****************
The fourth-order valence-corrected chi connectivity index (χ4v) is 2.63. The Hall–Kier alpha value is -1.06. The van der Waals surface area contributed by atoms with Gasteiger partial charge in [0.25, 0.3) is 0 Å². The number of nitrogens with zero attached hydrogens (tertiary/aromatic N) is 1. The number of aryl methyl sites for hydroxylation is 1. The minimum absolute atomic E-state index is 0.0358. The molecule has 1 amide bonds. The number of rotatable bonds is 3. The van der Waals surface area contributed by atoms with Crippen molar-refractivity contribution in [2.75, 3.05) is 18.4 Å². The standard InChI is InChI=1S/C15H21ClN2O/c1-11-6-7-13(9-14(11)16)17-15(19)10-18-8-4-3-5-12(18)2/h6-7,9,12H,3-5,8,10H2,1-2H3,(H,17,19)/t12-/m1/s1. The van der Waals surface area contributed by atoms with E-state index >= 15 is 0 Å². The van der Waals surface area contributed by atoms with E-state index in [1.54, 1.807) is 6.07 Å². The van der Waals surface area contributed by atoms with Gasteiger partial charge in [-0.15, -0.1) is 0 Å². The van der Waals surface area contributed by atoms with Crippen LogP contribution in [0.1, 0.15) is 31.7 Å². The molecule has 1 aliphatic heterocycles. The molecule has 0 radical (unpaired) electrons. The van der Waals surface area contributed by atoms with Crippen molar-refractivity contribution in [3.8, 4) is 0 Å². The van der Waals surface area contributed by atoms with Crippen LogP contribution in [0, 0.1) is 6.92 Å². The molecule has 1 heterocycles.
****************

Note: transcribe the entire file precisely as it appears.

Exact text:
The fourth-order valence-corrected chi connectivity index (χ4v) is 2.63. The Hall–Kier alpha value is -1.06. The van der Waals surface area contributed by atoms with Gasteiger partial charge in [0.25, 0.3) is 0 Å². The number of nitrogens with zero attached hydrogens (tertiary/aromatic N) is 1. The number of aryl methyl sites for hydroxylation is 1. The minimum absolute atomic E-state index is 0.0358. The molecule has 1 amide bonds. The number of rotatable bonds is 3. The van der Waals surface area contributed by atoms with Crippen molar-refractivity contribution in [2.75, 3.05) is 18.4 Å². The standard InChI is InChI=1S/C15H21ClN2O/c1-11-6-7-13(9-14(11)16)17-15(19)10-18-8-4-3-5-12(18)2/h6-7,9,12H,3-5,8,10H2,1-2H3,(H,17,19)/t12-/m1/s1. The van der Waals surface area contributed by atoms with E-state index >= 15 is 0 Å². The van der Waals surface area contributed by atoms with E-state index in [1.54, 1.807) is 6.07 Å². The van der Waals surface area contributed by atoms with Gasteiger partial charge in [-0.15, -0.1) is 0 Å². The van der Waals surface area contributed by atoms with Crippen LogP contribution in [0.1, 0.15) is 31.7 Å². The molecule has 1 aliphatic heterocycles. The molecule has 0 radical (unpaired) electrons. The van der Waals surface area contributed by atoms with Crippen molar-refractivity contribution in [3.8, 4) is 0 Å². The van der Waals surface area contributed by atoms with Crippen LogP contribution in [0, 0.1) is 6.92 Å². The molecule has 1 heterocycles.